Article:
I still remember the first time I shot an arrow to living prey. Excitement mixed with fear. I didn’t want to hurt the animal, but the desire of walking home with a trophy was higher. That arrow was shot from an old recurve bow I got from my father, but for a long time after that I kept tormenting myself with the question - are recurve bows good for hunting?
Like with anything else, opinions are divided. Some bow hunters claim they would never start a quest with a recurve in their hands. Others praise the recurve’s capabilities. What’s the truth?
Are Recurve Bows Good For Hunting?
A question that lacks a universal answer. It depends. Is wine good for drinking? Is a cordless lawn mower good for your purpose?
The same goes for the recurve bow. It comes down to preference. For me? Yes, a recurve bow is good for hunting. However, this doesn’t mean all recurve bows are fit for the purpose. Some are better for target practice, and some models address beginners alone.
But if you choose the right bow, the recurve comes with many advantages over all other types. The foremost important, it’s lightweight and easy to maneuver. Two things that ensure portability and shooting speed, both of which are important when wandering the wilds.
That said, a good recurve bow for hunting must come with essential features. Here’s what to look for.
How To Choose A Recurve Bows For Hunting
1. Draw Weight
The most important thing when picking a recurve bow for hunting is the draw weight. This weapon is built with the novice in mind and is really easy to use, but it also comes in multiple draw weights ranging from as little as 10 pounds to over 60 pounds.
For hunting purposes, the minimum you want is 40lbs. That’s because anything lower than that won’t give the arrow sufficient power to pierce the animal’s skin. And if the arrow does pierce it, it would most probably only injure the prey instead of killing it.
This translates into suffering for the animal and frustration for you.
But just because you selected a 40lbs bow, it doesn’t mean you can hunt all game. Before hitting the forests learn your weapon’s limitations. A 40lbs bow is only suitable if you’re going for small game like turkey or rabbit, but it’s improbable to kill an elk with it.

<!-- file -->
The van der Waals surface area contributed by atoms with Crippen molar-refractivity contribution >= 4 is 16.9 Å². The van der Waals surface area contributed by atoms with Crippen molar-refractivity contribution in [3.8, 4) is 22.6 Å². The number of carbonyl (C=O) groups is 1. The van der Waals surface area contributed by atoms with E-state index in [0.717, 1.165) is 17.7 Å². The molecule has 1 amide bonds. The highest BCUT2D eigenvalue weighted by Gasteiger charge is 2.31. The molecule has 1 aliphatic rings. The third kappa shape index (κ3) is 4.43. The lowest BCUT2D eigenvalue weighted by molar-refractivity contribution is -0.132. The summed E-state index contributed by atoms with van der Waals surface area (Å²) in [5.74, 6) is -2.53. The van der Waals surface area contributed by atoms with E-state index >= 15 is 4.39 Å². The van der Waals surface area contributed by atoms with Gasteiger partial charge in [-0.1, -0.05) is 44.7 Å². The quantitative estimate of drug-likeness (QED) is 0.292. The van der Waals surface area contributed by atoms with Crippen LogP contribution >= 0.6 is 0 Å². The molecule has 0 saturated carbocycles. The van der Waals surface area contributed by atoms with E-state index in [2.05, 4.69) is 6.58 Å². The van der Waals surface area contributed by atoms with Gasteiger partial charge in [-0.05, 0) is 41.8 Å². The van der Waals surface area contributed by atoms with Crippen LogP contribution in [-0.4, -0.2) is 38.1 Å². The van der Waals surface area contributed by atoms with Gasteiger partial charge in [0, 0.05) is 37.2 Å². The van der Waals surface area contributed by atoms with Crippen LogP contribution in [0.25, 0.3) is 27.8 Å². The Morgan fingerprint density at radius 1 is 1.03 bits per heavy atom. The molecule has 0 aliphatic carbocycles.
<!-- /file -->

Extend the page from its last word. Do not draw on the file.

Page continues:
Larger prey needs larger draw weight. For versatility, a minimum of 50lbs is required. But in this case, you should make sure the bow is not too heavy for you to handle.
2. Dominant Eye
Every individual in this universe sees better with an eye than with the other. This is called the dominant eye and determines whether you need a left- or right-hand bow.
Determining which eye is dominant is simple. Just stretch your hands in front of you at head height and form a triangle with your palms. Fix with your eyes an object at about 2 feet away, and focusing on it pull your hands towards your face.
The triangle will align with your dominant eye, letting you know what type of bow you need.
A hunting bow has to withstand adverse weather and harsh environments. That’s why it is essential to invest in a weapon made from resilient materials.
Most recurve bows on the market are made of maple wood coated in fiberglass. However, pay attention to the product’s description before buying. Some manufacturers advertise their bows as maple and fiberglass, but the fiberglass has a decorative role solely.
You should also check the raiser. The best recurve bows for hunting come with a metal raiser that lasts years of use. But again, you should pay attention to how reliable the material is for your purpose.
Check the metal to have an anti-rust coating. Steel is your best bet, although galvanized aluminum can also work well.
Recurve bows are of two types, one-piece, and takedown. I prefer the latter for their versatility. A takedown bow is more comfortable to transport and store when not in use, but most importantly, most models have interchangeable limbs.
This means you can start with a lightweight bow as a novice and just upgrade its heft to match your new skills. This will save you in the long run.
Another thing to check regarding the construction is the flexibility of the bow. Rigid limbs can easily break, so you should make sure the bow can withstand bending without getting damaged.
On no bow are the accessories more critical than on a hunting recurve bow. And you’ll need plenty of them. Luckily, the market is full of bow hunting kits comprising the weapon and a bunch of needed accessories which are great for beginners.
However, creating a custom kit is more appropriate for an experienced hunter. Here are a few things you’ll need:
If you also like the idea of bow fishing, make sure the weapon you choose is compatible with your preferred model of fishing reel and line, to ensure a positive experience.
So, are recurve bows good for hunting? I believe they are. Couldn’t advise though on what may or may not work for you. But since most archers start with this type of bow, my advice is to give it a try. If it doesn’t work for you, at least you can say you’ve tried.